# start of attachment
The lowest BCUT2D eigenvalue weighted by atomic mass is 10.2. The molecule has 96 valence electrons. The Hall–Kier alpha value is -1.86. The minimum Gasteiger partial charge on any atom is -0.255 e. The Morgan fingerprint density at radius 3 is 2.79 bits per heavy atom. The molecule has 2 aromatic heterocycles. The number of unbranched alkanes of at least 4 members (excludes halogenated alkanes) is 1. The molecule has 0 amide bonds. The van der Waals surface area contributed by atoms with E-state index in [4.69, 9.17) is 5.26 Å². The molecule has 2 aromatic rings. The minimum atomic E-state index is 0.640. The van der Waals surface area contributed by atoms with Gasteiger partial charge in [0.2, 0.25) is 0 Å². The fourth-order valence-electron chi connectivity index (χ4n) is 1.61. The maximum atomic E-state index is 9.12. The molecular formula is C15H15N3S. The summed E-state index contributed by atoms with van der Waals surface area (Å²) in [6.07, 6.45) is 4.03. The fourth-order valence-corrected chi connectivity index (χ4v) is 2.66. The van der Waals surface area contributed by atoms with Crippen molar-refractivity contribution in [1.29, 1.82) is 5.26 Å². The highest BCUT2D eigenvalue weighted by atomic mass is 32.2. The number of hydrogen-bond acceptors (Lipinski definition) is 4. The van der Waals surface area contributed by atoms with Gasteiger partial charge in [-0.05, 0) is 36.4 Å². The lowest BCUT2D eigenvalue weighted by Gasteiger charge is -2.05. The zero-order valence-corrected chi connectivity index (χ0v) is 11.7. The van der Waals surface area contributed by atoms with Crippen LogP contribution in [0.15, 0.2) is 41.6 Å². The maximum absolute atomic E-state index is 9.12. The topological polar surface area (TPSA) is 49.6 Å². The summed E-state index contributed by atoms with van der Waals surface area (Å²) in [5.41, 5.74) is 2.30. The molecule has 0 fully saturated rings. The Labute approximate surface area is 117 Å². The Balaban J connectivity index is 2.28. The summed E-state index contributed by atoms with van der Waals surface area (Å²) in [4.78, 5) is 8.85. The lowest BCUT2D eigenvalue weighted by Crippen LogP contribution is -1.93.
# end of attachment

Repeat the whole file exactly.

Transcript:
The lowest BCUT2D eigenvalue weighted by atomic mass is 10.2. The molecule has 96 valence electrons. The Hall–Kier alpha value is -1.86. The minimum Gasteiger partial charge on any atom is -0.255 e. The Morgan fingerprint density at radius 3 is 2.79 bits per heavy atom. The molecule has 2 aromatic heterocycles. The number of unbranched alkanes of at least 4 members (excludes halogenated alkanes) is 1. The molecule has 0 amide bonds. The van der Waals surface area contributed by atoms with E-state index in [4.69, 9.17) is 5.26 Å². The molecule has 2 aromatic rings. The minimum atomic E-state index is 0.640. The van der Waals surface area contributed by atoms with Gasteiger partial charge in [0.2, 0.25) is 0 Å². The fourth-order valence-electron chi connectivity index (χ4n) is 1.61. The maximum atomic E-state index is 9.12. The molecular formula is C15H15N3S. The summed E-state index contributed by atoms with van der Waals surface area (Å²) in [6.07, 6.45) is 4.03. The fourth-order valence-corrected chi connectivity index (χ4v) is 2.66. The van der Waals surface area contributed by atoms with Crippen molar-refractivity contribution in [1.29, 1.82) is 5.26 Å². The highest BCUT2D eigenvalue weighted by atomic mass is 32.2. The number of hydrogen-bond acceptors (Lipinski definition) is 4. The van der Waals surface area contributed by atoms with Gasteiger partial charge in [-0.05, 0) is 36.4 Å². The lowest BCUT2D eigenvalue weighted by Gasteiger charge is -2.05. The zero-order valence-corrected chi connectivity index (χ0v) is 11.7. The van der Waals surface area contributed by atoms with Crippen LogP contribution in [0.15, 0.2) is 41.6 Å². The maximum absolute atomic E-state index is 9.12. The topological polar surface area (TPSA) is 49.6 Å². The summed E-state index contributed by atoms with van der Waals surface area (Å²) in [5.41, 5.74) is 2.30. The molecule has 0 fully saturated rings. The Labute approximate surface area is 117 Å². The Balaban J connectivity index is 2.28. The summed E-state index contributed by atoms with van der Waals surface area (Å²) in [4.78, 5) is 8.85. The lowest BCUT2D eigenvalue weighted by Crippen LogP contribution is -1.93.